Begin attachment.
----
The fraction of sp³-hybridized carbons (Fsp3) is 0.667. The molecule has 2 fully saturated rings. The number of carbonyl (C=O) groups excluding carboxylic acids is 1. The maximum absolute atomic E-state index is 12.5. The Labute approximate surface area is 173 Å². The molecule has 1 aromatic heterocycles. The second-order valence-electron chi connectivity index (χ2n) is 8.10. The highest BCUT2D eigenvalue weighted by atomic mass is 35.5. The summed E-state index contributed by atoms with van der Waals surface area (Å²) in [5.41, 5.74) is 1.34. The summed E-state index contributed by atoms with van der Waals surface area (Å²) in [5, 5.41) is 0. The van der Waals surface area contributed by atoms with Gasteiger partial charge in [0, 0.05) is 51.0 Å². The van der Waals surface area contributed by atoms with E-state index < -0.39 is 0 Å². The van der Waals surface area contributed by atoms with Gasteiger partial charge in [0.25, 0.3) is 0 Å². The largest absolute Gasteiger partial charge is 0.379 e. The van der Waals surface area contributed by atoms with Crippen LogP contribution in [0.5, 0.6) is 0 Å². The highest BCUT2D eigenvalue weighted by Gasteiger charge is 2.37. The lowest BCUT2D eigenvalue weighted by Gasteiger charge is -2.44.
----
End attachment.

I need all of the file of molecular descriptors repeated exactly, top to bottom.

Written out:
The fraction of sp³-hybridized carbons (Fsp3) is 0.667. The molecule has 2 fully saturated rings. The number of carbonyl (C=O) groups excluding carboxylic acids is 1. The maximum absolute atomic E-state index is 12.5. The Labute approximate surface area is 173 Å². The molecule has 1 aromatic heterocycles. The second-order valence-electron chi connectivity index (χ2n) is 8.10. The highest BCUT2D eigenvalue weighted by atomic mass is 35.5. The summed E-state index contributed by atoms with van der Waals surface area (Å²) in [5.41, 5.74) is 1.34. The summed E-state index contributed by atoms with van der Waals surface area (Å²) in [5, 5.41) is 0. The van der Waals surface area contributed by atoms with Gasteiger partial charge in [0, 0.05) is 51.0 Å². The van der Waals surface area contributed by atoms with E-state index < -0.39 is 0 Å². The van der Waals surface area contributed by atoms with Gasteiger partial charge in [0.25, 0.3) is 0 Å². The largest absolute Gasteiger partial charge is 0.379 e. The van der Waals surface area contributed by atoms with Crippen LogP contribution in [0.5, 0.6) is 0 Å². The highest BCUT2D eigenvalue weighted by Gasteiger charge is 2.37. The lowest BCUT2D eigenvalue weighted by Gasteiger charge is -2.44.